Corporate Criminal Offence investigations in 2020

October 18th, 2020

corporate criminal offence

Corporate Criminal Offence investigations continue despite pandemic

HM Revenue & Customs (HMRC) has 10 live corporate criminal offence (CCO) investigations according to new statistics.  The UK government department also has a further 22 live opportunities currently under review.  It has opened one new investigation since December 2019.

Wide ranging investigations

The investigations span 10 different business sectors, including financial services, oil, construction, labour provision and software development. Specifically, 12 investigations or opportunities relate to businesses in the financial sector, according to the press release published following a freedom of information request.

HMRC has, of course, been very busy during 2020 administering the governments raft of coronavirus support measures, in particular the furlough scheme.  However, the fact that a global pandemic has not interrupted their pursuit of CCO investigations is a strong indicator of their priorities.  Indeed, though only one new investigation has been opened this year, the fact that any have been initiated in the midst of the Covid-19 disruption is a statement of intent.

About Corporate Criminal Offence

The CCOs were introduced in 2017 and make it a criminal offence if a business fails to prevent its employees or agents from facilitating tax evasion.  If you are a business and connected to the UK in some form, you may find yourself culpable under the Criminal Finances Act if you have not implemented the appropriate steps.

The CCO has potentially unlimited fines for organisations found guilty of the offences. Companies must take their responsibilities seriously and put in place reasonable procedures to stop the facilitation of tax evasion.  In order to do this, HMRC have published six guiding principles which underpin a defence:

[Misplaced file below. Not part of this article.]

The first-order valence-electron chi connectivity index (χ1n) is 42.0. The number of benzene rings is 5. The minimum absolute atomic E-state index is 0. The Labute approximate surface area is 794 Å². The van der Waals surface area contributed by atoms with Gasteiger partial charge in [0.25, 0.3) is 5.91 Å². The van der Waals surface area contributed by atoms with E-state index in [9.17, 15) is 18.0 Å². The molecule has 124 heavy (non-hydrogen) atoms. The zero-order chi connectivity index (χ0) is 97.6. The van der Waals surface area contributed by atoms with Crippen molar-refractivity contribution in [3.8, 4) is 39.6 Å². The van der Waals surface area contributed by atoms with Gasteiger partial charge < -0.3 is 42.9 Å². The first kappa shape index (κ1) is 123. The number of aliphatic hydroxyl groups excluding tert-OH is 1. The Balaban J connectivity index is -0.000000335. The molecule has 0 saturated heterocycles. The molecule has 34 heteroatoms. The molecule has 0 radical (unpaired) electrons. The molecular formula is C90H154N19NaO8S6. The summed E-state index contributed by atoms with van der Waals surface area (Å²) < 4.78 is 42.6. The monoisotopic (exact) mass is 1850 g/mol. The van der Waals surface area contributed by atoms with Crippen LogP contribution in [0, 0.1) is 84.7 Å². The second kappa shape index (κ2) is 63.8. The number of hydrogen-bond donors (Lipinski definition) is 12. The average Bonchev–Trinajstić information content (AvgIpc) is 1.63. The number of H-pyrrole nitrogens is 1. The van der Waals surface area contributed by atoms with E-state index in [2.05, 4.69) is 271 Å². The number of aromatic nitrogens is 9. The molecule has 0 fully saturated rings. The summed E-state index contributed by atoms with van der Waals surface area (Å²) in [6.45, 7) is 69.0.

• Creation, maintenance, application and management of a Risk Assessment Register
  • Apply a measured approach to your policies and procedures commensurate with the level of risk attached to your business
  • Board-level buy-in visibly leading the way in terms of the corporate culture congruent with CCO
  • Creation, implementation and ongoing management of appropriate levels of due diligence
  • Build out, implement and manage training for associated parties
  • Effective corporate housekeeping with regular reviews and updates: internally and public facing

Based on what has been revealed by the HMRC press release, the first principle appears particularly significant. The fact that 12 of the 32 current investigations and opportunities relate to businesses in the financial services sector indicates a pattern of enforcement focus.  HMRC have identified the financial services sector as posing a higher risk of tax evasion.

Controlling risk

This risk, increased by the greater opportunities to enable tax fraud which arise in the financial sector, need to be controlled.  Even firms whose controls were reasonably fit-for-purpose at the beginning of 2020 may need to re-evaluate and re-assess due to the ways in which the world has changed.  Pre-covid controls may no longer be sufficient for a geographically displaced work environment.

In February this year HMRC declared that ‘this is not just about corporate prosecutions, but about changing industry practice and attitudes towards risk, encouraging organisations to do more to prevent tax crime happening in the first place’.  At Briars we are offering businesses a full support package to ensure that the required changes are made and that all necessary measures are put in place.

Future protection

Briars CCO experts will remain afterwards to handle any questions that may arise and to train your inhouse teams so that you will ultimately be able to manage these requirements for yourself.  Once this transition is complete we will continue to keep your upskilled team updated on any changes in legislation.

HMRC has made rapid strides in their investigation of CCOs and have demonstrated their intent to make use their new powers.  Failing to put appropriate prevention measures in place will leave organisations without a defence.  Briars are here to ensure your business is demonstrably responsible, compliant, and protected.

If you require any guidance about Corporate Criminal Offence and implementing the set policies and procedures to create a defence, please do not hesitate to contact Briars.

Kate Jolly

Kate co-founded Briars in 1991 with Andrew Brierley. She specialised in tax law and today continues to advise clients on international operations, particularly land, expand and exit! In her spare time Kate is a Past Master of the City of London Guild of Entrepreneurs and a Director of CCARHT (Cambridge Centre for Applied Research into Human Trafficking).